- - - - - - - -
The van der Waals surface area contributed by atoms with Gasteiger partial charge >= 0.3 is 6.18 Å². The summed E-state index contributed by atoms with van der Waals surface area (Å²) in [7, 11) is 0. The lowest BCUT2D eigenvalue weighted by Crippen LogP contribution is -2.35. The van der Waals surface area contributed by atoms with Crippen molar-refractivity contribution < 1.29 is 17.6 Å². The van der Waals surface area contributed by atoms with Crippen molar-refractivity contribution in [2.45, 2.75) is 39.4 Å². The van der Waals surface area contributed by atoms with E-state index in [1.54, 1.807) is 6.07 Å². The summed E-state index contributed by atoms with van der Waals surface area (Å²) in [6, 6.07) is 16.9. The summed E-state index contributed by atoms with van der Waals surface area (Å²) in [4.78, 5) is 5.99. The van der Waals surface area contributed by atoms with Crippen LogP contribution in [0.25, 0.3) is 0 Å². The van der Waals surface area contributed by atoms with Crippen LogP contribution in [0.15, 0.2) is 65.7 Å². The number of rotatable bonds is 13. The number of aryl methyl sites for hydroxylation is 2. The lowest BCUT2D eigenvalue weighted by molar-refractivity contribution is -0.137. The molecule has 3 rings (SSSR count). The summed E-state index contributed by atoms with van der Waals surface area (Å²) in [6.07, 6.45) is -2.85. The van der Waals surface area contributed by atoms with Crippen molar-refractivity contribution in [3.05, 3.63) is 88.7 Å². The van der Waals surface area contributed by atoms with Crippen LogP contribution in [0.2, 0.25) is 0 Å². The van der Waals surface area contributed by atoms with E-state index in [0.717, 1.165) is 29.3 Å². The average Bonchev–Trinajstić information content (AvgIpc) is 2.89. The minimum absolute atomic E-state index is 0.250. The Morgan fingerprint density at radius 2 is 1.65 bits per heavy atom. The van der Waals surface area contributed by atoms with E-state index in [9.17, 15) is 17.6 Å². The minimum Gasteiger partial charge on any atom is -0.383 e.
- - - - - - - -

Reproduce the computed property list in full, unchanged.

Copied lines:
The van der Waals surface area contributed by atoms with Gasteiger partial charge >= 0.3 is 6.18 Å². The summed E-state index contributed by atoms with van der Waals surface area (Å²) in [7, 11) is 0. The lowest BCUT2D eigenvalue weighted by Crippen LogP contribution is -2.35. The van der Waals surface area contributed by atoms with Crippen molar-refractivity contribution < 1.29 is 17.6 Å². The van der Waals surface area contributed by atoms with Crippen molar-refractivity contribution in [2.45, 2.75) is 39.4 Å². The van der Waals surface area contributed by atoms with E-state index in [1.54, 1.807) is 6.07 Å². The summed E-state index contributed by atoms with van der Waals surface area (Å²) in [6, 6.07) is 16.9. The summed E-state index contributed by atoms with van der Waals surface area (Å²) in [4.78, 5) is 5.99. The van der Waals surface area contributed by atoms with Crippen LogP contribution in [0.25, 0.3) is 0 Å². The van der Waals surface area contributed by atoms with Crippen LogP contribution in [0.15, 0.2) is 65.7 Å². The number of rotatable bonds is 13. The number of aryl methyl sites for hydroxylation is 2. The lowest BCUT2D eigenvalue weighted by molar-refractivity contribution is -0.137. The molecule has 3 rings (SSSR count). The summed E-state index contributed by atoms with van der Waals surface area (Å²) in [6.07, 6.45) is -2.85. The van der Waals surface area contributed by atoms with Crippen molar-refractivity contribution in [3.05, 3.63) is 88.7 Å². The van der Waals surface area contributed by atoms with Crippen LogP contribution in [0.2, 0.25) is 0 Å². The van der Waals surface area contributed by atoms with E-state index in [0.717, 1.165) is 29.3 Å². The average Bonchev–Trinajstić information content (AvgIpc) is 2.89. The minimum absolute atomic E-state index is 0.250. The Morgan fingerprint density at radius 2 is 1.65 bits per heavy atom. The van der Waals surface area contributed by atoms with E-state index in [9.17, 15) is 17.6 Å². The minimum Gasteiger partial charge on any atom is -0.383 e.